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Ageless Iron: Your Guide to Antique Tractors

Old tractors are the antique cars of the farm. They conjure up fond memories of childhoods spent farming with Dad. They hail back to simpler, easier times. And they satisfy a machinery-lover’s mechanical soul.

They also tell the story of America’s industrial and agricultural development through the last century.

Ageless Iron Almanac                                                                                   

You can find the latest news, history, humor, and restoration tips about those old tractors in Successful Farming’s Ageless Iron Almanac.

The Ageless Iron Almanac pages are filled with step-by-step restoration and repair advice along with ideas for organizing your shop and reviews of the latest tools. The cartoon “You Know You’re a Tractor Nut When...” will make you chuckle, and you can revel in in-depth histories of unusual makes of tractors and rare finds.

You can also see what your fellow collectors are up to, with personal stories of collectors and collections.

John Deere history sets the stage

Of course there is plenty of John Deere history to be found in the Ageless Iron Almanac. Did you know the slogan “Nothing Runs Like a Deere” was first used to sell snowmobiles? Or that only nine corporate leaders have sat at the helm since the company began 175 years ago?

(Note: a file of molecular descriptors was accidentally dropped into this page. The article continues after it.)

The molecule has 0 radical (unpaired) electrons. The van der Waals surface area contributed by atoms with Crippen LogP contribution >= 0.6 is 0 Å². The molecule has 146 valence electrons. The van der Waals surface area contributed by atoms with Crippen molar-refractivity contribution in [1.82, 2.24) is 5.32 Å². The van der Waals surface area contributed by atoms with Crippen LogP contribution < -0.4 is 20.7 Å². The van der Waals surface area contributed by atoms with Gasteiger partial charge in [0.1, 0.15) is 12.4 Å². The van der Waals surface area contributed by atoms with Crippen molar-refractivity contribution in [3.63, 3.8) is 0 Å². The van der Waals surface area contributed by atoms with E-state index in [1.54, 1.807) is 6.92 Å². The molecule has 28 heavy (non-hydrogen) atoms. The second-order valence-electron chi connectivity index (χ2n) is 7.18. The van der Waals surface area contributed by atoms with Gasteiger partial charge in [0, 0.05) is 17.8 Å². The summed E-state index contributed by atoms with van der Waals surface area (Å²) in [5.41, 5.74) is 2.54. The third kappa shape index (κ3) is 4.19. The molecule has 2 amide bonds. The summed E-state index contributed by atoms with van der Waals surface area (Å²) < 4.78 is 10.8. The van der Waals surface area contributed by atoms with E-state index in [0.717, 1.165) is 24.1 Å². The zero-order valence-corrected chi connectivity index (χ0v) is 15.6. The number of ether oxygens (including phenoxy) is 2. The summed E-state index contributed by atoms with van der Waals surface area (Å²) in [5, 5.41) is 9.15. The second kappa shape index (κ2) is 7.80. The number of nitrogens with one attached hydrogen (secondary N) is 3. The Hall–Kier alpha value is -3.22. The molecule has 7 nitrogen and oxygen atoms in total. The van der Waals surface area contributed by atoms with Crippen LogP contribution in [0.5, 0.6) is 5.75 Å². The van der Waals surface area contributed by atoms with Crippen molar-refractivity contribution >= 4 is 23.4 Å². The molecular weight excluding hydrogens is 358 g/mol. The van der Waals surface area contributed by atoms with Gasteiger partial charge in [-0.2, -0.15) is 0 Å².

From its meager beginnings in a blacksmith’s shop, John Deere has been the story of the American Dream. But it has not been the smooth sailing the rose (or green)-colored glasses of hindsight might lead you to believe.

The company has survived four economic depressions and multiple attempts at hostile corporate takeovers.

It was 1912 when John Deere dealers realized sales of plows and other implements were not enough, they needed a tractor to complete the line, but even that wasn’t an easy sell to the decision makers.

And not every tractor model has been a success. But an insistence on quality and customer service has paid off. Today, John Deere claims its place as the leading agriculture machinery company in the world.

John Deere tractors are popular

Deere’s steady approach has proved successful, but it can’t claim to have always been on the cutting edge. Its first line of diesel tractors was developed in response to the popularity of International Harvester’s WD-40. Planning began in 1936, and it took nearly 14 years to complete. The result was the model R, introduced in 1949, a machine that set fuel economy standards and excelled at pulling a heavy load. It was also the first JD equipped with a live independent power take off, and the first to offer an optional factory cab.

The R laid the groundwork for the 70 and the 80, Deere’s workhorses of the mid-1950s. By the introduction of the 730 and 830 Diesels in 1958, John Deere claimed its place as the diesel engine state-of-the-art.

A major milestone in the development of the John Deere Company was the purchase of the Waterloo Gasoline Engine Company in 1918. With the company came the Waterloo Boy, a simple, rugged tractor that was cheap to build, and cheap to sell, making it an affordable option for farmers. The tractor provided a prototype for several subsequent models, and the Waterloo, Iowa, factory provided the base for the company’s operations in future years.

The International Harvester Company